In addition to #ThrowbackThursday, we’re now implementing #TMITuesday! Stay tuned every week for thoughts, ideas, and tips from the Mojo-Makers.
This week, we’re talking all things travel! With multiple channel events every year, a streamlined travel experience is key. These travel hacks are what we do to make the most out of the process:
Angela Leavitt, Founder & Chief Mojo-Making Officer
While I travel pretty frequently and enjoy visiting other places, I’m not a fan of the actual travel itself. It’s always a stressful experience for me, but I’ve found two ways to make it a lot easier. The first is to get TSA PreCheck. You spend about $100 and visit an office to give up your fingerprints. In exchange, while going through security you can leave your shoes on, leave everything in your bag, and get in a line that moves a lot faster. It saves so much time, but beyond that, it makes the security and overall airport experience a lot less painful.
The other thing that has helped me is getting a travel bag and filling it with things like a toothbrush, razor, makeup, lotion, etc. I refill the bag with anything I need as soon as I RETURN from a trip, so the next time I leave I can just grab it and not worry about forgetting something. This has also saved me time and stress because I know I have everything I will need!
Lastly, to avoid catching anything from fellow travelers, wash your hands frequently try really hard not to touch your eyes or nose or mouth.
Juliana Kenny, Content Manager
I like to travel with the fewest number of things to carry as possible. And I hate checking luggage. That means I aim for one backpack and one purse. I have made the “One Backpack One Purse” rule work for trips as long as 10 days (with a laundry option somewhere in there). But, in order to fit everything in those two vessels, I employ the “camping technique” as a method of rolling up each item of clothing so it takes up as little space as possible. (I don’t think other people call this the camping technique, I just learned it in the back woods of Maine.)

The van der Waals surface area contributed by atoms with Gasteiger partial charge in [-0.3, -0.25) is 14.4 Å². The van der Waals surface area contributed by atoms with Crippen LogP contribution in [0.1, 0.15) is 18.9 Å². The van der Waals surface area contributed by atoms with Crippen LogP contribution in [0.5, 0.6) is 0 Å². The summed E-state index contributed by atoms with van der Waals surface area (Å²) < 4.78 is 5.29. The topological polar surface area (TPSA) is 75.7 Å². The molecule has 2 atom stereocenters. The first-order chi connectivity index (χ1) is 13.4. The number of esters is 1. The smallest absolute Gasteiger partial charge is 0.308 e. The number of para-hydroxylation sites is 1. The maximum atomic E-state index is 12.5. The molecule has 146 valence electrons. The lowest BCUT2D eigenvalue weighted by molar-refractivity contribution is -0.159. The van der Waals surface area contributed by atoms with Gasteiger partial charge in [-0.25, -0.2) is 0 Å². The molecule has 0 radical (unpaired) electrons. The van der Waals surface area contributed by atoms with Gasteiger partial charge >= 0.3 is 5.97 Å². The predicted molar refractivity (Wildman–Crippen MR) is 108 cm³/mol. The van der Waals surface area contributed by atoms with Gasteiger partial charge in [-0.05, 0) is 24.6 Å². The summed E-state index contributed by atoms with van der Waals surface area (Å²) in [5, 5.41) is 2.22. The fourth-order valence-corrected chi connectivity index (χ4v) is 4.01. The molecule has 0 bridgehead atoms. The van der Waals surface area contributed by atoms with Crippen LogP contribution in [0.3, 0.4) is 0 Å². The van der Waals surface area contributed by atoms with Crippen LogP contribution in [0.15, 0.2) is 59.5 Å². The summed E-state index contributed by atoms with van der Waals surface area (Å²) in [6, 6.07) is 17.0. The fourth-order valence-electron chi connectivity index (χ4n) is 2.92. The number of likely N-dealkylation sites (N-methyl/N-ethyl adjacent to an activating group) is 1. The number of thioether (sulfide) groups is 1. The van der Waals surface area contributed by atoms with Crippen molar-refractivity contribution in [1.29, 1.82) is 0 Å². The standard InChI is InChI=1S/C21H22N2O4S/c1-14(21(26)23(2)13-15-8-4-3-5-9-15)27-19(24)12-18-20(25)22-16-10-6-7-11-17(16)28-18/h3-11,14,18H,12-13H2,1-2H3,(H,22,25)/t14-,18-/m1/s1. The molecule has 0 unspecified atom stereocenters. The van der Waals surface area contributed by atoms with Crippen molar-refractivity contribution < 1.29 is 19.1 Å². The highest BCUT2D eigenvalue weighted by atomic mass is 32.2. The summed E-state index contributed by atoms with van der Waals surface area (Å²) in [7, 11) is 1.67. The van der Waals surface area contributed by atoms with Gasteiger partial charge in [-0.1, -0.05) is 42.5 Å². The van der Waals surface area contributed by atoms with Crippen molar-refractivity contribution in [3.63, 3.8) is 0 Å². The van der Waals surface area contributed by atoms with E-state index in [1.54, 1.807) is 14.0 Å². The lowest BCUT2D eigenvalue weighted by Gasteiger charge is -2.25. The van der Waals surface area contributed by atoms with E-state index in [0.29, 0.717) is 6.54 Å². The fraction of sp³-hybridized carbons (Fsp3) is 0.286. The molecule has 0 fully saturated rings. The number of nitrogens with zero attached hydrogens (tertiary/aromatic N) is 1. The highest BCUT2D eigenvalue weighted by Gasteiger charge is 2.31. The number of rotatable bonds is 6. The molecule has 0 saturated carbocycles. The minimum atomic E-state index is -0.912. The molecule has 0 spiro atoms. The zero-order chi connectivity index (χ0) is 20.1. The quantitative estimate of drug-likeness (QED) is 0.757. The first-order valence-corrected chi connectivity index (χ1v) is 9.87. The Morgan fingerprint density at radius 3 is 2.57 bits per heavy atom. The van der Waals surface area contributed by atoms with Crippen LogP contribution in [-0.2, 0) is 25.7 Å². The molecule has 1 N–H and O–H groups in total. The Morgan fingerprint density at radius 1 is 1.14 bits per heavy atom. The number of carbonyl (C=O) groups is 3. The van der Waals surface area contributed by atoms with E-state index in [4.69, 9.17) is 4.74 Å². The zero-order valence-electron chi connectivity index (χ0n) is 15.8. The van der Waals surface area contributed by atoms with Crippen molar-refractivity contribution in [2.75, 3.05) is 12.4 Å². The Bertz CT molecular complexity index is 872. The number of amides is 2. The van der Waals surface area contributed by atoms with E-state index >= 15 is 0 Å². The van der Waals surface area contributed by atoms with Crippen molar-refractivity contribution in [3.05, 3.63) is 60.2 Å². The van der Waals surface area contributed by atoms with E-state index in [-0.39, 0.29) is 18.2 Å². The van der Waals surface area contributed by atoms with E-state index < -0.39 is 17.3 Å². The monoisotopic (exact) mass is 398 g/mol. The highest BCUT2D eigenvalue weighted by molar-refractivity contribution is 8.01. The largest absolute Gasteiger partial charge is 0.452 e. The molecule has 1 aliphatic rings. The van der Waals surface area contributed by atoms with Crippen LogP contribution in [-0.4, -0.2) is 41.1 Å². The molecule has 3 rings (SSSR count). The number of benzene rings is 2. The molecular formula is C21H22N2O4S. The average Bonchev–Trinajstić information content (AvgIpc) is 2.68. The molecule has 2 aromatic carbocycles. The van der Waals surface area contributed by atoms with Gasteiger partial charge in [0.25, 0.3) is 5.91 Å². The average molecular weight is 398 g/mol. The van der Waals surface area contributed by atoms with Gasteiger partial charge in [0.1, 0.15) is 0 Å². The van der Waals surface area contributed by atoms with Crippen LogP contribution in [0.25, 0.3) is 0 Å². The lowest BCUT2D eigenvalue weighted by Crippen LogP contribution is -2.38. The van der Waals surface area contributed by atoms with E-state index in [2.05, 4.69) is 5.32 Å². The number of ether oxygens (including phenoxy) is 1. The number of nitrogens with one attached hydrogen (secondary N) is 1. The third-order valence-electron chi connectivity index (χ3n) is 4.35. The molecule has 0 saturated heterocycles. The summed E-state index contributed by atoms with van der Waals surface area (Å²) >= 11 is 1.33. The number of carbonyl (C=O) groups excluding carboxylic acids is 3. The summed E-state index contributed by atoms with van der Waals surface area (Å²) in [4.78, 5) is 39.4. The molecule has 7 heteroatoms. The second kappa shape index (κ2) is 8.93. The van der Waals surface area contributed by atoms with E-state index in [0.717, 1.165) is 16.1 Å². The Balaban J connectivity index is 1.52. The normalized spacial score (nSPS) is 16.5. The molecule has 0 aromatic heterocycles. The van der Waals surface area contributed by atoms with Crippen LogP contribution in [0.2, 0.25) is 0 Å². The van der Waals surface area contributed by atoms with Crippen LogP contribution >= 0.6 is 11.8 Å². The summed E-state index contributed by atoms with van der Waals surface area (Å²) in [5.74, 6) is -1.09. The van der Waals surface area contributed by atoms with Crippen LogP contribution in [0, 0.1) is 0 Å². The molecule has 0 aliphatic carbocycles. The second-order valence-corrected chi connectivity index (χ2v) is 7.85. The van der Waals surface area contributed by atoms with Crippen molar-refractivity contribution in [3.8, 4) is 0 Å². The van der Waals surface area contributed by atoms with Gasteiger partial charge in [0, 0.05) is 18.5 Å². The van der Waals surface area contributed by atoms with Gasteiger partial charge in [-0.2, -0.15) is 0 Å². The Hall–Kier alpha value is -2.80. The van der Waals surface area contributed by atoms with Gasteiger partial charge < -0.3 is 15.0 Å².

Lay flat your item of clothing on a surface. If it’s a pair of pants, fold them in half so one leg is on top of another. If it’s a shirt, fold the arms in. Then, start from the bottom of the item and roll tightly up to the waistline or neckline. From there, you can fit the item into any nook or cranny of your suitcase. You also have the option to roll entire outfits together to stay even more organized! And — if you want to get extra about it — you can put your clothing in plastic bags like this lady:
Justine Dolorfino-Thieman, Digital Strategist
Once you book your travel, set a reminder on your phone for a day before your flight, at the time that your flight is set to take off. When it goes off, check into your flight online. I find the second reminder, set for the day before my return flight, especially helpful since I often forget to check in while I’m in the middle of my trip.
If you aren’t part of TSA Pre Check, fly in shoes that are easy to take off and put back on. Weather permitting, arrive with any extra layers already stowed in your carry-on so you don’t have to take off your sweater or jacket in the middle of the line. Organize your carry-on bag so that it’s easy to take out liquids and big electronics.